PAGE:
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Math

Unless otherwise stated, the material in this guide is from The Learning Centre at Centennial College.  Content has been adapted for the NWP Learning Commons in March 2022. This work is licensed under a Creative Commons BY 4.0 International License.

Hypothesis Testing Process

There are many different test statistics to choose from. It depends on what parameter you are testing (e.g., \(\mu,\sigma,p\)), what variables are given (is \(\sigma\) known?), and the distribution of the population (e.g., normally distributed). The following are some test statistics you will encounter for hypothesis testing with one sample.

Parameter Sampling Distribution Requirements Test Statistic
Proportion p Normal (z) \(np\geq 5\) and \(nq \geq 5\) \[z=\frac{\hat{p}-p}{\sqrt{\frac{pq}{n}}}\]
Mean \(\mu\) t

\(\sigma\) is not known and normally distributed population

or

\(\sigma\) not known and \(n\leq 30\)

\[t=\frac{\bar{x}-\mu}{\frac{s}{\sqrt{n}}}\]
Mean \(\mu\) Normal (z)

\(\sigma\) is known and normally distributed population

or

\(\sigma\) known or \(n>30\)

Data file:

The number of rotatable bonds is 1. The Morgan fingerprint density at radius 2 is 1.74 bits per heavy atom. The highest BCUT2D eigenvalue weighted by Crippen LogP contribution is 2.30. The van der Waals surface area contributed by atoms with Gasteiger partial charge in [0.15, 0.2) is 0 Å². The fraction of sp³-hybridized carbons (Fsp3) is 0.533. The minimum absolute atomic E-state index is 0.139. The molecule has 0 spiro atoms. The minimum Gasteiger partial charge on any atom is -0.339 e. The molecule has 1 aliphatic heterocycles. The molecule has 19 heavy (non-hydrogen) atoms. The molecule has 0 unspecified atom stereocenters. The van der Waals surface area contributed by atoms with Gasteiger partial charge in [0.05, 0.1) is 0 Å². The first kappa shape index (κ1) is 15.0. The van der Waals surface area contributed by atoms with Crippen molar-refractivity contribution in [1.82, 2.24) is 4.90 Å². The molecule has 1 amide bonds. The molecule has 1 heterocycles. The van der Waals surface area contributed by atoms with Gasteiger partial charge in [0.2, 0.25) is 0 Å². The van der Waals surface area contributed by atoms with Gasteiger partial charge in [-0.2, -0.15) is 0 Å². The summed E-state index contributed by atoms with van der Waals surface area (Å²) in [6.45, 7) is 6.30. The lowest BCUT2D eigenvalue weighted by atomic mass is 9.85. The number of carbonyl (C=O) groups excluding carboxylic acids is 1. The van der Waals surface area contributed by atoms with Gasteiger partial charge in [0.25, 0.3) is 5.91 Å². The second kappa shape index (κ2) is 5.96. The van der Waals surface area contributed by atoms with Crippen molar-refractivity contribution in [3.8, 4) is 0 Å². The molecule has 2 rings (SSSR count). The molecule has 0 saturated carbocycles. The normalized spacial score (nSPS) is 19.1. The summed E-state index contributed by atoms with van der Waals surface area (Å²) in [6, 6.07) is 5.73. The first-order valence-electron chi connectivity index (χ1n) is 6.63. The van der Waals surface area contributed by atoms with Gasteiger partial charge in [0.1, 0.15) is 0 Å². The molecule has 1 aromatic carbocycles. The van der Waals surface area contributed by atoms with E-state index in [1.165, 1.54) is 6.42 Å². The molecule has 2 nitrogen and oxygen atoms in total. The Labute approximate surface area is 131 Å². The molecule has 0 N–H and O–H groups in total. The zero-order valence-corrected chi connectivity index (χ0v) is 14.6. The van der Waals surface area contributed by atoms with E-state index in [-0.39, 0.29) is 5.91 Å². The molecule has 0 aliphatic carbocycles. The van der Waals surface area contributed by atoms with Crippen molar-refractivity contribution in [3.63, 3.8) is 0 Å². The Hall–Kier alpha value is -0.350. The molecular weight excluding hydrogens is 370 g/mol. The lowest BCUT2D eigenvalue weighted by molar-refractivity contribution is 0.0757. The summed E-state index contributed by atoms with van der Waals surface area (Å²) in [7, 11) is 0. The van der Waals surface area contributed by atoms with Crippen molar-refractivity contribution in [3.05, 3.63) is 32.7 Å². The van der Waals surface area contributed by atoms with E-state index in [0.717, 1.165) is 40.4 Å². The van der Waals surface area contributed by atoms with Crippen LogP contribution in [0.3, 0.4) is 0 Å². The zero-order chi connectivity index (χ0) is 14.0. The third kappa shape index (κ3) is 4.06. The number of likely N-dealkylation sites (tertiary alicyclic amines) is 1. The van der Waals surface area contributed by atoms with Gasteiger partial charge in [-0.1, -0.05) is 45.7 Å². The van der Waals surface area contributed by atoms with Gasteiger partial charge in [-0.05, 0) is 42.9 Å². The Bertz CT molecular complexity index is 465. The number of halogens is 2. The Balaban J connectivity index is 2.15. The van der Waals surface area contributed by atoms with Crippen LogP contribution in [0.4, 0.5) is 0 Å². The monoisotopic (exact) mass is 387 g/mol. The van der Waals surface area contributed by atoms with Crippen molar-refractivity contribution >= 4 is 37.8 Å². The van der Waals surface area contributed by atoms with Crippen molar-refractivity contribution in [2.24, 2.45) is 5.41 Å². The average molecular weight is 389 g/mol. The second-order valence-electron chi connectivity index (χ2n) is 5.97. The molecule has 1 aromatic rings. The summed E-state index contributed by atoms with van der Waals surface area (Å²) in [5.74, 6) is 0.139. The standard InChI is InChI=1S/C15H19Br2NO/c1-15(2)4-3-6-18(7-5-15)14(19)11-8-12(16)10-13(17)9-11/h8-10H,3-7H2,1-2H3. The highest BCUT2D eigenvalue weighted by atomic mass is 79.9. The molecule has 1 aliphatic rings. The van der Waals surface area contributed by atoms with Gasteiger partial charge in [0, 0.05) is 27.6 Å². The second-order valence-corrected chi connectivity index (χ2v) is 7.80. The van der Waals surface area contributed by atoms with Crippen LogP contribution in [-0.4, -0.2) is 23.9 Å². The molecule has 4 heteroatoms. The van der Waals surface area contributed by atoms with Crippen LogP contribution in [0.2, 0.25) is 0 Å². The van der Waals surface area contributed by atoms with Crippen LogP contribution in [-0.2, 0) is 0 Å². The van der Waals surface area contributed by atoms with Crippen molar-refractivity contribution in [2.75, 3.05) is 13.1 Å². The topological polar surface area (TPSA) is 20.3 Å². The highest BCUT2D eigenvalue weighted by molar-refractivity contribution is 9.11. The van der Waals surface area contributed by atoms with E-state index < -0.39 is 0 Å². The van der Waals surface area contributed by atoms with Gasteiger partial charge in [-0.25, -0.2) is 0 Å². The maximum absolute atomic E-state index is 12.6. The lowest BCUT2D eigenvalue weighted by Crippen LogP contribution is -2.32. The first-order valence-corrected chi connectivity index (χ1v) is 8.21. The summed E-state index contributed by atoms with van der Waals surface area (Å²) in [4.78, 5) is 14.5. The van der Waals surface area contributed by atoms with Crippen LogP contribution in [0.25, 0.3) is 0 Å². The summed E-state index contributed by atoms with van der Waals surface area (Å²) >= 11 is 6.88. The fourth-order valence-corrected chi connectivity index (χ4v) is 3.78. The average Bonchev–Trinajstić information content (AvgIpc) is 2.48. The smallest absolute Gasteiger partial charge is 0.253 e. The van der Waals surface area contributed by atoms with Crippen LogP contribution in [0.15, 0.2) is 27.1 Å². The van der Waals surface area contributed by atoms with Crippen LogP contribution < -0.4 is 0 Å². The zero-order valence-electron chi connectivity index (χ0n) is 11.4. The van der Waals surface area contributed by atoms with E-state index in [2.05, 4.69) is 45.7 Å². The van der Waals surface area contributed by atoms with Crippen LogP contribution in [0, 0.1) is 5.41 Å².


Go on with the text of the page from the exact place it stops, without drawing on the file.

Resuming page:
\[z=\frac{\bar{x}-\mu}{\frac{\sigma}{\sqrt{n}}}\]
Standard deviation \(\sigma\) \(\chi^2\) Strict requirement: normally distributed population \[\chi^2=\frac{(n-1)s^2}{\sigma^2}\]

Example 1: 93 student course evaluations report an average rating of 3.91 with standard deviation 0.53. What test statistic should be used to test the hypothesis that the population student course evaluations has a mean equal to 4.00?

Solution: The given values are \(\bar{x}=3.91\), \(s=0.53\) and \(\mu=4.00\). \(\sigma\) is not known and \(n>30\) so the t-statistic should be used.

\begin{align} t&=\frac{\bar{x}-\mu}{\frac{s}{\sqrt{n}}}\\ &=\frac{3.91-4.00}{\frac{0.53}{\sqrt{93}}}\\&=-1.63760\end{align}

Example 2: A study of of 19,136 people found that 29.2% of the people sleep-walked. Would a reporter be justified in stating that "fewer than 30% of adults have sleep-walked"? What test statistic should be used?

Solution: The given value is in proportions with \(\hat{p}=0.292\), \(p=0.30\), which means \(q=1-p=0.7\).

First, we have to meet the requirements \(np\geq 5\) and \(nq \geq 5\) to apply the test statistic. 

\(np=(19,136)(0.3)=5740.8\geq 5\) and \(nq=(19,136)(0.7)=13,395.2\geq 5\)

With the conditions satisfied, we can calculate the test statistic for proportions. 

\begin{align} z&=\frac{\hat{p}-p}{\sqrt{\frac{pq}{n}}}\\ &=\frac{0.292-0.30}{\sqrt{\frac{(0.3)(0.7)}{19,136}}} \\ &=-2.41494\end{align}

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